Wednesday, December 12, 2012


Kaiser Health News and similar consumer organizations have a basic rule -- blame the health plan. That rule was followed to the letter in a recent article complaining about the overpayment recovery practices of an FEHB fee for service plan.  The article concerns a family member of an FEHB plan enrollee who reportedly underwent surgery about three years ago.  Recently, the plan asked her to refund a $9,000 payment that was made on an assistant surgeon's charges for this surgery. The plan explained that the payment was made in error. The article jumps to the conclusion that the plan was responsible for the error, but it's just as likely if not more likely that the surgeon committed a billing error.

As the health plan explained to the reporter, OPM requires FEHB plans to adopt and follow strict overpayment recovery rules. After all the claims dollars are paid out of and returned to the U.S. Treasury. (Your money is green but the government's is black and white striped.) One of those rules is that the plan must attempt to recover the overpayment from the party that received the overpayment.

 Here the patient received the payment because she used a non-participating provider.  The patient contends that the FEHB plan should seek the money from the provider, not her,  because she used the claim payment to pay the doctor.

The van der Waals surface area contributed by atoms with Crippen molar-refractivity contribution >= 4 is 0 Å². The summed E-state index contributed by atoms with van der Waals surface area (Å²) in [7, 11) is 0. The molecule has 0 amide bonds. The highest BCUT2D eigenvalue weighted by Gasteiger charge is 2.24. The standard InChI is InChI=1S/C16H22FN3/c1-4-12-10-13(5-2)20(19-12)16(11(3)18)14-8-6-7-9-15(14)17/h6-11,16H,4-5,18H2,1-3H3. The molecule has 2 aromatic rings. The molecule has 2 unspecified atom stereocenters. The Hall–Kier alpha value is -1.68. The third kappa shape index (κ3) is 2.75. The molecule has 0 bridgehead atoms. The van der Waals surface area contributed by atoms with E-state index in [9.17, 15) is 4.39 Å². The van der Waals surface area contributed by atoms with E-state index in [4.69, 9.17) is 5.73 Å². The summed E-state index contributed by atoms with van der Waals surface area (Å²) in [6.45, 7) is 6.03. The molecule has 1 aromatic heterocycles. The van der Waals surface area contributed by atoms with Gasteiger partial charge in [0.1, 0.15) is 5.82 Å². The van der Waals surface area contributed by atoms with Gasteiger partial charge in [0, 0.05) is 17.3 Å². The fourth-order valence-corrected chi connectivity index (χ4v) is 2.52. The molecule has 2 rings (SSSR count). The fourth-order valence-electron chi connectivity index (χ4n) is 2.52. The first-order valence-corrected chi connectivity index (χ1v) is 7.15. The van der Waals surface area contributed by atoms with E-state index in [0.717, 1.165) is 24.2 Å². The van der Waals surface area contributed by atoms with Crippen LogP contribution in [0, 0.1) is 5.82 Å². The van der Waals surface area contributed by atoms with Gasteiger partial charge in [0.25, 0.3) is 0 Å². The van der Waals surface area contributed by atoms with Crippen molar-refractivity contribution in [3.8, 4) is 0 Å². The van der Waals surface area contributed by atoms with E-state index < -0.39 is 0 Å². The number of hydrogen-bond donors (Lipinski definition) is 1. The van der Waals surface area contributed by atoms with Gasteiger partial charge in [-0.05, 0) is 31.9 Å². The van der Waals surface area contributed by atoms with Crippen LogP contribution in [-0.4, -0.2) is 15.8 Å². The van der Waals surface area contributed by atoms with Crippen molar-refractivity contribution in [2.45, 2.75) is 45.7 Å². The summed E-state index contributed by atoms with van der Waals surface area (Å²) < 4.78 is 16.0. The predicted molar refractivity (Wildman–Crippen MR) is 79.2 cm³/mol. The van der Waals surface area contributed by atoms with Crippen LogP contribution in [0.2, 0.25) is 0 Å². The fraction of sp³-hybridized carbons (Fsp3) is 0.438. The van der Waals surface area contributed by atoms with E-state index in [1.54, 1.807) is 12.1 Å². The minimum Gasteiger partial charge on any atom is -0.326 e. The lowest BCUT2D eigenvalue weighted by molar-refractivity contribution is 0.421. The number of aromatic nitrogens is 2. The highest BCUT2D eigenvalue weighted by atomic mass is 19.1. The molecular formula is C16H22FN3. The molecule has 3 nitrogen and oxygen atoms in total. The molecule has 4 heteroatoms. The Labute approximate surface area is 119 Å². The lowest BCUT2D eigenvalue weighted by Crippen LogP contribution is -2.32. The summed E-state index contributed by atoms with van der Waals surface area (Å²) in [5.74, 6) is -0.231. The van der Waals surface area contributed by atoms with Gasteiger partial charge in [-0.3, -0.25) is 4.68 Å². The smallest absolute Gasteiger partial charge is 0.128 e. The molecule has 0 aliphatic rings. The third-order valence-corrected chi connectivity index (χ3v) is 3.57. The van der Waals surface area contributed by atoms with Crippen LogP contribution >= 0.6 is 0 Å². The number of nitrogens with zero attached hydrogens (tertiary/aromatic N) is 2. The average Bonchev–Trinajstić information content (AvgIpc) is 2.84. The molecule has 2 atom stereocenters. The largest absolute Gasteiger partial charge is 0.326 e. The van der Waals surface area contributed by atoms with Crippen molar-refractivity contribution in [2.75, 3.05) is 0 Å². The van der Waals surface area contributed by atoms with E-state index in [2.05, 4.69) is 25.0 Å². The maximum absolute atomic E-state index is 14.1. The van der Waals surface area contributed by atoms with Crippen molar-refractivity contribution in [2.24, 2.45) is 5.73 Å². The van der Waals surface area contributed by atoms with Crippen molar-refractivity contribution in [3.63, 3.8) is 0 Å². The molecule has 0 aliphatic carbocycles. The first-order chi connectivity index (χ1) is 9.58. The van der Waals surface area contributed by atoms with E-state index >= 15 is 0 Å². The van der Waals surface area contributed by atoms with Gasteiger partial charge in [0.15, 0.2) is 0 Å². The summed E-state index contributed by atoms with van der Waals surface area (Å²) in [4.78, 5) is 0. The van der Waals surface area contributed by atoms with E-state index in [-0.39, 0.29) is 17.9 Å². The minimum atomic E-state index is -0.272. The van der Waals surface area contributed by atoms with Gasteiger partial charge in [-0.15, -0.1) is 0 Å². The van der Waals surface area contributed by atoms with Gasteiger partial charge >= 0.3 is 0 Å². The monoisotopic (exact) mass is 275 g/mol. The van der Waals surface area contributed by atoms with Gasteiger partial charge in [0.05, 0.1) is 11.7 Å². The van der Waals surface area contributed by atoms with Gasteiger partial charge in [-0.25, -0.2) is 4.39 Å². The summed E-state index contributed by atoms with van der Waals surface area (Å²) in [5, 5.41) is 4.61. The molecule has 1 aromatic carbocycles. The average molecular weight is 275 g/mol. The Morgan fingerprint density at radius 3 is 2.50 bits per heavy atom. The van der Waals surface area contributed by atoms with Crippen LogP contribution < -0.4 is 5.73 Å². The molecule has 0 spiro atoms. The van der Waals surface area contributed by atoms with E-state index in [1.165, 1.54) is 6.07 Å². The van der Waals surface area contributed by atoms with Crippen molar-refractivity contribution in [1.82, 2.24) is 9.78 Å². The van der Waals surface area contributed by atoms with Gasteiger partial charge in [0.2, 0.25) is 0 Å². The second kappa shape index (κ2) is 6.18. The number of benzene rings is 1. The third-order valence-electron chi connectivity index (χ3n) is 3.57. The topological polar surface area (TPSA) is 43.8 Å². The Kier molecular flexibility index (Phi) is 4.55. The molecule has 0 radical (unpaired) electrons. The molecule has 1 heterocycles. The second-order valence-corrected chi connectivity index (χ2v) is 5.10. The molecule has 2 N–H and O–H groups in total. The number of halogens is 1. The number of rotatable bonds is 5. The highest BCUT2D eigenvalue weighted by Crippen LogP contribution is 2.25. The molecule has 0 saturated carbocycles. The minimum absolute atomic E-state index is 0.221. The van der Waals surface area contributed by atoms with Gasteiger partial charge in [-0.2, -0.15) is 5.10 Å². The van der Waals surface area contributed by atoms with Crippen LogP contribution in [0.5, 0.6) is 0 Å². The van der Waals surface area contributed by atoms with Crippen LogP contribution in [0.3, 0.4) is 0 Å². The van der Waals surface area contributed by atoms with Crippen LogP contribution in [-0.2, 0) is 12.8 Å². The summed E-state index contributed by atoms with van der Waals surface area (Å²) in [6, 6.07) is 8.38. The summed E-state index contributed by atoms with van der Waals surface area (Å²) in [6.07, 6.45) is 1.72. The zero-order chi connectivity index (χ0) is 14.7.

The legal principle underlying overpayment recovery is restitution or unjust enrichment. Assuming that the patient owed the doctor $9,000, she was unjustly enriched by the plan's erroneous payment because the plan's payment relieved her of that debt. The doctor would not owe the money back, but the patient would. If there was a billing error. then it would be the provider's responsibility to refund the patient.

It's unfortunate that this issue arose but medical billing practices are complex and to err is human. The soundest course of action in such situations is to follow the OPM appeal process. The FEHB claim appeal process has lead to an external review by OPM for nearly forty years. The process is time tested and according to the OPM contract the carrier must suspend overpayment recovery efforts while the appeal is under OPM consideration.

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